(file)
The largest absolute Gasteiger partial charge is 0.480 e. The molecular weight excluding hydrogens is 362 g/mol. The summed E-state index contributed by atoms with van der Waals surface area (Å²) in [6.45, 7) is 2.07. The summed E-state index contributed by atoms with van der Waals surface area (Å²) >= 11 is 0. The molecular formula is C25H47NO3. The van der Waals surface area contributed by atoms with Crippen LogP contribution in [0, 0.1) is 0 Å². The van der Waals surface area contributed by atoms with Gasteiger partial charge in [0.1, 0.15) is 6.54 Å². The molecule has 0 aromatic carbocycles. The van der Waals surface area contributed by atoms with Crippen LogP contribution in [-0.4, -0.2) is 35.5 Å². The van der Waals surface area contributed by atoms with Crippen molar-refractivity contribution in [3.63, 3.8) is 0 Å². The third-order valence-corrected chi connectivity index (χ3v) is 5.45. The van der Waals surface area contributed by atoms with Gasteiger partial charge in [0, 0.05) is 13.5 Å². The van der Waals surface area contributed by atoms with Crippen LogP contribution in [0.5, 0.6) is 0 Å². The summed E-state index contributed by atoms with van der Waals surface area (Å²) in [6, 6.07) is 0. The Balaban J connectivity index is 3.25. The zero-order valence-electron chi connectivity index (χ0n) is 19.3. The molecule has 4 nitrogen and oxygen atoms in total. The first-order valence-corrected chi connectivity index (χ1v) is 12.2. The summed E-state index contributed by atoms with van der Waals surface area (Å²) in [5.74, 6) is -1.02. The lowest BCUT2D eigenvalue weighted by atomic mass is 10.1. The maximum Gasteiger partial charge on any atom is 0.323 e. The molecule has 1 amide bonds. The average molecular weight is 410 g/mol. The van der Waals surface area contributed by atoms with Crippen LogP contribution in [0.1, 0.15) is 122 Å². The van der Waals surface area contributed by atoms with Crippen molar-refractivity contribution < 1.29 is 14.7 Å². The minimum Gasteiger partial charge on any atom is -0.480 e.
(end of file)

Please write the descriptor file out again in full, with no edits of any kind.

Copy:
The largest absolute Gasteiger partial charge is 0.480 e. The molecular weight excluding hydrogens is 362 g/mol. The summed E-state index contributed by atoms with van der Waals surface area (Å²) in [6.45, 7) is 2.07. The summed E-state index contributed by atoms with van der Waals surface area (Å²) >= 11 is 0. The molecular formula is C25H47NO3. The van der Waals surface area contributed by atoms with Crippen LogP contribution in [0, 0.1) is 0 Å². The van der Waals surface area contributed by atoms with Gasteiger partial charge in [0.1, 0.15) is 6.54 Å². The molecule has 0 aromatic carbocycles. The van der Waals surface area contributed by atoms with Crippen LogP contribution in [-0.4, -0.2) is 35.5 Å². The van der Waals surface area contributed by atoms with Crippen molar-refractivity contribution in [3.63, 3.8) is 0 Å². The third-order valence-corrected chi connectivity index (χ3v) is 5.45. The van der Waals surface area contributed by atoms with Gasteiger partial charge in [0, 0.05) is 13.5 Å². The van der Waals surface area contributed by atoms with Crippen LogP contribution in [0.5, 0.6) is 0 Å². The summed E-state index contributed by atoms with van der Waals surface area (Å²) in [6, 6.07) is 0. The Balaban J connectivity index is 3.25. The zero-order valence-electron chi connectivity index (χ0n) is 19.3. The molecule has 4 nitrogen and oxygen atoms in total. The first-order valence-corrected chi connectivity index (χ1v) is 12.2. The summed E-state index contributed by atoms with van der Waals surface area (Å²) in [5.74, 6) is -1.02. The lowest BCUT2D eigenvalue weighted by atomic mass is 10.1. The maximum Gasteiger partial charge on any atom is 0.323 e. The molecule has 1 amide bonds. The average molecular weight is 410 g/mol. The van der Waals surface area contributed by atoms with Crippen LogP contribution in [0.1, 0.15) is 122 Å². The van der Waals surface area contributed by atoms with Crippen molar-refractivity contribution < 1.29 is 14.7 Å². The minimum Gasteiger partial charge on any atom is -0.480 e.